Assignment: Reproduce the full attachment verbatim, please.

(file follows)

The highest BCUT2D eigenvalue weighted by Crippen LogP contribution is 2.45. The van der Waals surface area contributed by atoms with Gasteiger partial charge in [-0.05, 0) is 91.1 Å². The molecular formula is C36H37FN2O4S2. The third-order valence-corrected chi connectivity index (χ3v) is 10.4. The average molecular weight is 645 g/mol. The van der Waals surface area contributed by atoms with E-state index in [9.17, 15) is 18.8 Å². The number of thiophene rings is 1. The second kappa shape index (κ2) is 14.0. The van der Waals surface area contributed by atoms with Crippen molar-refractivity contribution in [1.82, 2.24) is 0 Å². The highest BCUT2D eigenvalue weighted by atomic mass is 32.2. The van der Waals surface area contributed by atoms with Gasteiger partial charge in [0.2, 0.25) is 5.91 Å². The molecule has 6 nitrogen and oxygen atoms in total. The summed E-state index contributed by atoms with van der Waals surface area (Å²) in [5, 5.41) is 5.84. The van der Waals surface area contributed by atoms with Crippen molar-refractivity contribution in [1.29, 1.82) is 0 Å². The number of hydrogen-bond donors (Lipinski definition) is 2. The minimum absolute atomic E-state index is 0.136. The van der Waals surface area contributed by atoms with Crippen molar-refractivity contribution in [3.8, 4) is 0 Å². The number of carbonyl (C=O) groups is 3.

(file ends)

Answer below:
The highest BCUT2D eigenvalue weighted by Crippen LogP contribution is 2.45. The van der Waals surface area contributed by atoms with Gasteiger partial charge in [-0.05, 0) is 91.1 Å². The molecular formula is C36H37FN2O4S2. The third-order valence-corrected chi connectivity index (χ3v) is 10.4. The average molecular weight is 645 g/mol. The van der Waals surface area contributed by atoms with E-state index in [9.17, 15) is 18.8 Å². The number of thiophene rings is 1. The second kappa shape index (κ2) is 14.0. The van der Waals surface area contributed by atoms with Crippen molar-refractivity contribution in [1.82, 2.24) is 0 Å². The highest BCUT2D eigenvalue weighted by atomic mass is 32.2. The van der Waals surface area contributed by atoms with Gasteiger partial charge in [0.2, 0.25) is 5.91 Å². The molecule has 6 nitrogen and oxygen atoms in total. The summed E-state index contributed by atoms with van der Waals surface area (Å²) in [5, 5.41) is 5.84. The van der Waals surface area contributed by atoms with Crippen molar-refractivity contribution in [1.29, 1.82) is 0 Å². The number of hydrogen-bond donors (Lipinski definition) is 2. The minimum absolute atomic E-state index is 0.136. The van der Waals surface area contributed by atoms with Crippen molar-refractivity contribution in [3.8, 4) is 0 Å². The number of carbonyl (C=O) groups is 3.